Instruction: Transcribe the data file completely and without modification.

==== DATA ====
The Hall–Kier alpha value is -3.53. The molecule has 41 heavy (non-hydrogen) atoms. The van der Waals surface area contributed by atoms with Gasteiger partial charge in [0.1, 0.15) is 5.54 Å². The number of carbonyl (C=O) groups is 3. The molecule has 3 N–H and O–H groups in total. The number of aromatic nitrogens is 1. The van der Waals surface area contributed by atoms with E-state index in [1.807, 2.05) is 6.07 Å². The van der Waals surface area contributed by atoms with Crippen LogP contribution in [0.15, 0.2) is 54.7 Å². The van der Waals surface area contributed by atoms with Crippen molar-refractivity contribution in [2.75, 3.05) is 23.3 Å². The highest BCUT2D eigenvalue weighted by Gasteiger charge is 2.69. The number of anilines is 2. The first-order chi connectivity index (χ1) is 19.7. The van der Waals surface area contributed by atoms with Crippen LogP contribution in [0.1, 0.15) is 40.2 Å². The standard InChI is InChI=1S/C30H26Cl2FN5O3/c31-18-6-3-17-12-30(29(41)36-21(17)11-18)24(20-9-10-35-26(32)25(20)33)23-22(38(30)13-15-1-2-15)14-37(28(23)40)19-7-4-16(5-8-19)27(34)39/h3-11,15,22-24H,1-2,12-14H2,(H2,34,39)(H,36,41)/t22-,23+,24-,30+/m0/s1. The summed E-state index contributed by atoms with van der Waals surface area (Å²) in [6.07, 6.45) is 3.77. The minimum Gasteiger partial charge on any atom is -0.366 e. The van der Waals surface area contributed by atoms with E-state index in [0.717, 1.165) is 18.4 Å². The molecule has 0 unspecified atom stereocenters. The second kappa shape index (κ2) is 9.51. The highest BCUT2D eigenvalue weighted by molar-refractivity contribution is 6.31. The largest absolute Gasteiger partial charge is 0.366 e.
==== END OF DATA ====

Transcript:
The Hall–Kier alpha value is -3.53. The molecule has 41 heavy (non-hydrogen) atoms. The van der Waals surface area contributed by atoms with Gasteiger partial charge in [0.1, 0.15) is 5.54 Å². The number of carbonyl (C=O) groups is 3. The molecule has 3 N–H and O–H groups in total. The number of aromatic nitrogens is 1. The van der Waals surface area contributed by atoms with E-state index in [1.807, 2.05) is 6.07 Å². The van der Waals surface area contributed by atoms with Crippen LogP contribution in [0.15, 0.2) is 54.7 Å². The van der Waals surface area contributed by atoms with Crippen molar-refractivity contribution in [2.75, 3.05) is 23.3 Å². The highest BCUT2D eigenvalue weighted by Gasteiger charge is 2.69. The number of anilines is 2. The first-order chi connectivity index (χ1) is 19.7. The van der Waals surface area contributed by atoms with Crippen LogP contribution in [0.1, 0.15) is 40.2 Å². The standard InChI is InChI=1S/C30H26Cl2FN5O3/c31-18-6-3-17-12-30(29(41)36-21(17)11-18)24(20-9-10-35-26(32)25(20)33)23-22(38(30)13-15-1-2-15)14-37(28(23)40)19-7-4-16(5-8-19)27(34)39/h3-11,15,22-24H,1-2,12-14H2,(H2,34,39)(H,36,41)/t22-,23+,24-,30+/m0/s1. The summed E-state index contributed by atoms with van der Waals surface area (Å²) in [6.07, 6.45) is 3.77. The minimum Gasteiger partial charge on any atom is -0.366 e. The van der Waals surface area contributed by atoms with E-state index in [0.717, 1.165) is 18.4 Å². The molecule has 0 unspecified atom stereocenters. The second kappa shape index (κ2) is 9.51. The highest BCUT2D eigenvalue weighted by molar-refractivity contribution is 6.31. The largest absolute Gasteiger partial charge is 0.366 e.